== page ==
Having recently remastered Alfred Hitchcock’s Dial M For Murder in 3D for people with ludicrously expensive TVs, Warner Brothers is bringing the 1954 classic back to the big screen the way it was originally intended. The film was produced back when 3D became a brief phenomenon the first time in the 50s and specifically came at the end of the 3D first cycle in the multiplex. In fact, audiences were so tired of the crazy format when the film initially hit theaters that it played in 3D only briefly in major cities before going out into general release in good old fashioned 2D. The film is still a taught and ludicrously entertaining thriller in any number of dimensions and has long been cherished as an underrated gem in Hitchock’s canon. However, if you’ve never seen the movie through a pair of plastic glasses, this theatrical release is definitely worth seeking out. That Hitchcock kid sure knew how to tell a story visually and his use of 3D remains one of the best, even in the modern era.

The story comes from a stage production by cheeky British playwright Frederick Knott. True to the form, it takes place entirely in a single room. That might seem like an odd choice for a 3D production, but Hitchock liked to use stage plays as a means to test his visual imagination. He infamously shot the play Rope in a single shot and used 3D here to heighten the cinematic experience in a similar manner, but more on that later. The plot concerns Ray Milland’s jealous ex-tennis player with a delightful plan for murder. Since the guy is married to Grace Kelly, he should be thrilled. However, she’s having an affair with a famous detective novelist (Robert Cummings) and he’s become psychotically enraged. Milland tracks down an old college colleague in a spectacularly mustached Anthony Dawson and blackmails him into a complicated murder plot. Dawson will strangle Kelly while Milland is out with Cummings to avoid any suspicions. The whole thing hinges on a phone call, which Milland makes late and the murder is bungled. Kelly kills Dawson in self-defense, but ends up tried for murder. It seems like the dastardly Milland will get away with it until a detective with an even more spectacular mustache played by John Williams takes a special interest in the case.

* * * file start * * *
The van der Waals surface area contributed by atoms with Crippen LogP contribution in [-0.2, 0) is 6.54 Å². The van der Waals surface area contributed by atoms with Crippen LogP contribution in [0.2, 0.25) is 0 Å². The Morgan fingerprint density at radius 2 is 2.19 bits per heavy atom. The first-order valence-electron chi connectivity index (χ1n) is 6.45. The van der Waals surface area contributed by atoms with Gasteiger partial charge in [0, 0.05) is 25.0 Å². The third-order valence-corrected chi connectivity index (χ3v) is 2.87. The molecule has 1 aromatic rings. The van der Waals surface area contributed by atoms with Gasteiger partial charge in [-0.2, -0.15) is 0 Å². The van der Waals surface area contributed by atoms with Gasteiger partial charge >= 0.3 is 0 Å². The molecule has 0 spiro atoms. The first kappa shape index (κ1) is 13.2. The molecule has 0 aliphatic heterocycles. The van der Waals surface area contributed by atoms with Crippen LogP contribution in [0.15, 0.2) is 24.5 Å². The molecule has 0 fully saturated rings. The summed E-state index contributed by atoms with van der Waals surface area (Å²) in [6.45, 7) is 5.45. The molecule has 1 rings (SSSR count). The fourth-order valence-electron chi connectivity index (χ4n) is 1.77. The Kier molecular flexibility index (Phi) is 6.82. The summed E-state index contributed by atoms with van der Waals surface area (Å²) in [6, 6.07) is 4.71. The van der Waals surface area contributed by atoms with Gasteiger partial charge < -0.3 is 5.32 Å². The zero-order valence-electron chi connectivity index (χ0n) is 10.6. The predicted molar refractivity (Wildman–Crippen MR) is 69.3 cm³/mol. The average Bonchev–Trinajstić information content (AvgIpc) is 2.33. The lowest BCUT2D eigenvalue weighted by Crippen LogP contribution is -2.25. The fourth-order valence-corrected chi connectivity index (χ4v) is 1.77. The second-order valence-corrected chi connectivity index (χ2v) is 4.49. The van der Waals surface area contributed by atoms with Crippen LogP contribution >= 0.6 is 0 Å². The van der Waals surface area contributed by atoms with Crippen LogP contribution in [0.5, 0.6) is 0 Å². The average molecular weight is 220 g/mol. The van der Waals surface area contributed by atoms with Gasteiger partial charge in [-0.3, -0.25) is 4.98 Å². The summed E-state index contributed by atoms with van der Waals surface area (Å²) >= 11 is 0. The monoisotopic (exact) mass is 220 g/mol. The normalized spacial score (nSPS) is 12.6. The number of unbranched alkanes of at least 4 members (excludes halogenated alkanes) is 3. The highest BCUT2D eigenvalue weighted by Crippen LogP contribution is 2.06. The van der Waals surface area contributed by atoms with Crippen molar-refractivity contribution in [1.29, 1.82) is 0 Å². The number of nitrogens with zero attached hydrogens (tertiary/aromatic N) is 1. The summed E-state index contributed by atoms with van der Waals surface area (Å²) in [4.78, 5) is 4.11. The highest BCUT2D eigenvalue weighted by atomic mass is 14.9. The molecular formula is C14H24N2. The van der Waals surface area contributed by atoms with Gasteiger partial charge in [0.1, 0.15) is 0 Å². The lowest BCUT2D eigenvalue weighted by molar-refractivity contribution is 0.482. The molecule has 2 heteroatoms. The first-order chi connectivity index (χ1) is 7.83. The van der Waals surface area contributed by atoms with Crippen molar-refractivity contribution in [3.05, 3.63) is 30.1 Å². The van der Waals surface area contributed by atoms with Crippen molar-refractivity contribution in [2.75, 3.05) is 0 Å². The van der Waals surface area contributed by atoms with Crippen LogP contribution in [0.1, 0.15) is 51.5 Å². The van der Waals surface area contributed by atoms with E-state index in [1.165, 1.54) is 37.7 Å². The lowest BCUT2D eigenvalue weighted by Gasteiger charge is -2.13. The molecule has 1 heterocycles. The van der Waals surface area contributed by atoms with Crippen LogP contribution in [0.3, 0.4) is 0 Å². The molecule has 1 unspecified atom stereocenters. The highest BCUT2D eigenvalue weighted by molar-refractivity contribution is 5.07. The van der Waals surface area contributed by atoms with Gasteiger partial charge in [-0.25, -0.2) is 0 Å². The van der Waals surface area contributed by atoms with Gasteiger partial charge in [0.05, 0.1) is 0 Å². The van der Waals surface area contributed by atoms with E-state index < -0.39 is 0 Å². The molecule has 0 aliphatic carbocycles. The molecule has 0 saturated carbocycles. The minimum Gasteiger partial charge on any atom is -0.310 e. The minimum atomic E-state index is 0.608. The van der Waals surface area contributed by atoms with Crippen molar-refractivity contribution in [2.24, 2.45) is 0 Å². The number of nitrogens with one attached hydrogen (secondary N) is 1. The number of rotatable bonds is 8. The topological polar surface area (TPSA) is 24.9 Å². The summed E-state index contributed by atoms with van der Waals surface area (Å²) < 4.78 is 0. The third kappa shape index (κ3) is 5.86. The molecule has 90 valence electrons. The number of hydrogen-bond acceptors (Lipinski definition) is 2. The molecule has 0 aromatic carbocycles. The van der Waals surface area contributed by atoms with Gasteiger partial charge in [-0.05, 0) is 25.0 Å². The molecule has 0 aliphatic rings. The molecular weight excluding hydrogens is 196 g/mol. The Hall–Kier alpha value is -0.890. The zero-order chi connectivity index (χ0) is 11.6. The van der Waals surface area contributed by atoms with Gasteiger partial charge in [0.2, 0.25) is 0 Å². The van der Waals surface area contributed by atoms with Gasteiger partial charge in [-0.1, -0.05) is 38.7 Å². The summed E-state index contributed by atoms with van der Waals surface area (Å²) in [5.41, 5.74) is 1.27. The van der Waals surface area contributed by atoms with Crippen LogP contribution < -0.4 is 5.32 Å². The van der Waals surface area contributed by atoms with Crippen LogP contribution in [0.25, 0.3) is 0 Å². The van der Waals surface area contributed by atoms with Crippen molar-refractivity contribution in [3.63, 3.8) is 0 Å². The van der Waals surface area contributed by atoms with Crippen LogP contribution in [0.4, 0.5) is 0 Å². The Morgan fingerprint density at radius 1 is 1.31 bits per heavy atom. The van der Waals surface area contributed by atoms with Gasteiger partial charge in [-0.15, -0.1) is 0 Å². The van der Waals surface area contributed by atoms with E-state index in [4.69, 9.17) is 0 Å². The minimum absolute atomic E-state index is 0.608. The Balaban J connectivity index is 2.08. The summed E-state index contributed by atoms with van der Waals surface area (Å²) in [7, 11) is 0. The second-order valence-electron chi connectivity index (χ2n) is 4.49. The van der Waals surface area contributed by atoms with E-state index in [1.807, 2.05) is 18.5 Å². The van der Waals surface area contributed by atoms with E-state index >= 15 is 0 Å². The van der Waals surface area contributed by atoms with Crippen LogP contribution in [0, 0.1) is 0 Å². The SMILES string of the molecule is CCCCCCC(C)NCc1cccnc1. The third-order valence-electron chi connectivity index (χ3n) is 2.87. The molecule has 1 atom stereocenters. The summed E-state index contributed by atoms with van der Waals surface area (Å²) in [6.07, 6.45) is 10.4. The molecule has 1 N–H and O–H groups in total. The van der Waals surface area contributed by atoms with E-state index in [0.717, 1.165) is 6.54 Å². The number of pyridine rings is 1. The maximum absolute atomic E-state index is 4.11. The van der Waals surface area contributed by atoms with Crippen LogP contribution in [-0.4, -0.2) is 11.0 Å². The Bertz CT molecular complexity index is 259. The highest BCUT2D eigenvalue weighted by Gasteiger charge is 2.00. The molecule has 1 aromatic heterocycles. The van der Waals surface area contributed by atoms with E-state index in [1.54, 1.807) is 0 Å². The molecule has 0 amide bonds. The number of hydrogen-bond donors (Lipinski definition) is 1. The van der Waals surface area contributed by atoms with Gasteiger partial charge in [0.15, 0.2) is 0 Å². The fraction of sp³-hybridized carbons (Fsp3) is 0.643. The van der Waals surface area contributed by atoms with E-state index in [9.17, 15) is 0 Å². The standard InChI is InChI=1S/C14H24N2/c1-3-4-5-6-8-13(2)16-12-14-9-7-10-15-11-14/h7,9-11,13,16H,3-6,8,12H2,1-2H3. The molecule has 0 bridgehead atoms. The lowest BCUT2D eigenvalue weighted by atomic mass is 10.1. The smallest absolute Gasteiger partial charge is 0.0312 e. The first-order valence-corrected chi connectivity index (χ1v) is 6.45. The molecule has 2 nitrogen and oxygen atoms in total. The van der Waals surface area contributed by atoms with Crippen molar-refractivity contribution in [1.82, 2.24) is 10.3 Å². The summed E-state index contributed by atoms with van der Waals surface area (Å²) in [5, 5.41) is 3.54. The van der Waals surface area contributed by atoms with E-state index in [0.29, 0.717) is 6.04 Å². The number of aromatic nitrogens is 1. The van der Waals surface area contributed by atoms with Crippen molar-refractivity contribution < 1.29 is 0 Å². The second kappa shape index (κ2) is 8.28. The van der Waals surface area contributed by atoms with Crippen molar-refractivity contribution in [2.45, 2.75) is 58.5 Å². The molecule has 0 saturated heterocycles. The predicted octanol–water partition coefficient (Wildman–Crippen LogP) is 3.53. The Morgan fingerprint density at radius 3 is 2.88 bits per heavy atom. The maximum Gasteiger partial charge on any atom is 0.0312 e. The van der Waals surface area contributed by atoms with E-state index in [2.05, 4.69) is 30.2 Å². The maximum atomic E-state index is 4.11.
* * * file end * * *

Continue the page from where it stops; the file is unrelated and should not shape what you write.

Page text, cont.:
It’s all fairly standard murder potboiler stuff, but written with a dark and distinctly British wit that clearly tickled Hitchock’s gallows sense of humor. The actors are all well cast with Kelly at her most radiant, Milland as a delightfully dapper mastermind, Dawson working some  upper class sleazeball charm, and Williams providing some wonderful comedic relief as the detective. However, while the plot might run like a Swiss watch and the actors all do their job admirably, Hitchcock is always the star of his movies. With little actionm a single location, and the story boiled down to a war of words, it’s material that doesn’t easily lend itself to the director’s usual pyrotechnics. Yet, it’s one of Hitchcock’s most carefully constructed pieces of visual storytelling. His use of camera and physical choreography shifts with the dialogue. The way characters are positioned in the frame and in relationship to each other always expresses something about the characters and the scene. It’s all fairly subtle, yet has a subliminal impact even if you aren’t looking for it. His use of suspense rhythms is as expert as always with the central set piece involving Grace Kelly’s strangulation being one of his most potent. Using canted angles and dark shadows, it’s striking to watch, while the cross cutting between the crime and Milland’s reaction over the phone drags out the tension almost unbearably (at one point Hitchock even cuts to he mechanics of a phone dialing to further twist that knife).